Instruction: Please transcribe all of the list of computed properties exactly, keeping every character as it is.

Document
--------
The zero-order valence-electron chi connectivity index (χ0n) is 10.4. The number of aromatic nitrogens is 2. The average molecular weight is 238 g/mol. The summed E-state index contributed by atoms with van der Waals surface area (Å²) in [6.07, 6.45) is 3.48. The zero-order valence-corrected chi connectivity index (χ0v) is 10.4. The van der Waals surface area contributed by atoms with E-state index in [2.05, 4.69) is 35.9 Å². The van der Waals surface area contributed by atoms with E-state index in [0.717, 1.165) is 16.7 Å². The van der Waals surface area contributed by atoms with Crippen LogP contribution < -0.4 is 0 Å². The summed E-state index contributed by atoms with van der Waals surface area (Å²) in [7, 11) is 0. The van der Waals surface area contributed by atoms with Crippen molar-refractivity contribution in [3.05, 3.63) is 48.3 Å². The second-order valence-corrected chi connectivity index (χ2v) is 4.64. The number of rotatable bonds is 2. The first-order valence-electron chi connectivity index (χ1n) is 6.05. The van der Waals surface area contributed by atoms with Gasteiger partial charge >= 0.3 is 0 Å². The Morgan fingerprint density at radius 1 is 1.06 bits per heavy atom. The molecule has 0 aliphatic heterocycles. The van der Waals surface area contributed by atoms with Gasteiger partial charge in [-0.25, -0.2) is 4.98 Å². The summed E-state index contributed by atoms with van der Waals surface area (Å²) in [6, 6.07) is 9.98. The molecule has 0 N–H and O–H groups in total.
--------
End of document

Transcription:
The zero-order valence-electron chi connectivity index (χ0n) is 10.4. The number of aromatic nitrogens is 2. The average molecular weight is 238 g/mol. The summed E-state index contributed by atoms with van der Waals surface area (Å²) in [6.07, 6.45) is 3.48. The zero-order valence-corrected chi connectivity index (χ0v) is 10.4. The van der Waals surface area contributed by atoms with E-state index in [2.05, 4.69) is 35.9 Å². The van der Waals surface area contributed by atoms with E-state index in [0.717, 1.165) is 16.7 Å². The van der Waals surface area contributed by atoms with Crippen LogP contribution < -0.4 is 0 Å². The summed E-state index contributed by atoms with van der Waals surface area (Å²) in [7, 11) is 0. The van der Waals surface area contributed by atoms with Crippen molar-refractivity contribution in [3.05, 3.63) is 48.3 Å². The second-order valence-corrected chi connectivity index (χ2v) is 4.64. The number of rotatable bonds is 2. The first-order valence-electron chi connectivity index (χ1n) is 6.05. The van der Waals surface area contributed by atoms with Gasteiger partial charge >= 0.3 is 0 Å². The Morgan fingerprint density at radius 1 is 1.06 bits per heavy atom. The molecule has 0 aliphatic heterocycles. The van der Waals surface area contributed by atoms with Gasteiger partial charge in [-0.25, -0.2) is 4.98 Å². The summed E-state index contributed by atoms with van der Waals surface area (Å²) in [6, 6.07) is 9.98. The molecule has 0 N–H and O–H groups in total.